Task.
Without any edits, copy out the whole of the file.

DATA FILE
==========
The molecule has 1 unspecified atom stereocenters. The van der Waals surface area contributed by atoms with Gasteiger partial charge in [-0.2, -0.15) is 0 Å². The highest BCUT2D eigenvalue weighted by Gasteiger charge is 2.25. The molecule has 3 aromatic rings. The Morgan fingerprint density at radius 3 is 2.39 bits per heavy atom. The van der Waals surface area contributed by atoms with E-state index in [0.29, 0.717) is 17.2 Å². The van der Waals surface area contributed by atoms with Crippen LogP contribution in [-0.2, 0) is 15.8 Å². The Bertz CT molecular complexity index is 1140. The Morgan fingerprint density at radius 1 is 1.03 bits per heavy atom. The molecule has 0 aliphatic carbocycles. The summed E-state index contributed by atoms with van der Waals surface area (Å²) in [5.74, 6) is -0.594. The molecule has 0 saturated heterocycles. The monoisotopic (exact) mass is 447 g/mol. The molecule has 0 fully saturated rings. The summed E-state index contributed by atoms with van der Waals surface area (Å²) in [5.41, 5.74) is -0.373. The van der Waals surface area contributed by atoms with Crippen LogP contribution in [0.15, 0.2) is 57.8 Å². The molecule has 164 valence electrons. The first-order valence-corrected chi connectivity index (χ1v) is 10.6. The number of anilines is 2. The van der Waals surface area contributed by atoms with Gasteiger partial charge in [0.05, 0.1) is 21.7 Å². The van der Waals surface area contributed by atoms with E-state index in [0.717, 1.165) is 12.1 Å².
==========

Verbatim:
The molecule has 1 unspecified atom stereocenters. The van der Waals surface area contributed by atoms with Gasteiger partial charge in [-0.2, -0.15) is 0 Å². The highest BCUT2D eigenvalue weighted by Gasteiger charge is 2.25. The molecule has 3 aromatic rings. The Morgan fingerprint density at radius 3 is 2.39 bits per heavy atom. The van der Waals surface area contributed by atoms with E-state index in [0.29, 0.717) is 17.2 Å². The van der Waals surface area contributed by atoms with Crippen LogP contribution in [-0.2, 0) is 15.8 Å². The Bertz CT molecular complexity index is 1140. The Morgan fingerprint density at radius 1 is 1.03 bits per heavy atom. The molecule has 0 aliphatic carbocycles. The summed E-state index contributed by atoms with van der Waals surface area (Å²) in [5.74, 6) is -0.594. The molecule has 0 saturated heterocycles. The monoisotopic (exact) mass is 447 g/mol. The molecule has 0 fully saturated rings. The summed E-state index contributed by atoms with van der Waals surface area (Å²) in [5.41, 5.74) is -0.373. The van der Waals surface area contributed by atoms with Crippen LogP contribution in [0.15, 0.2) is 57.8 Å². The molecule has 164 valence electrons. The first-order valence-corrected chi connectivity index (χ1v) is 10.6. The number of anilines is 2. The van der Waals surface area contributed by atoms with Gasteiger partial charge in [0.05, 0.1) is 21.7 Å². The van der Waals surface area contributed by atoms with E-state index in [0.717, 1.165) is 12.1 Å².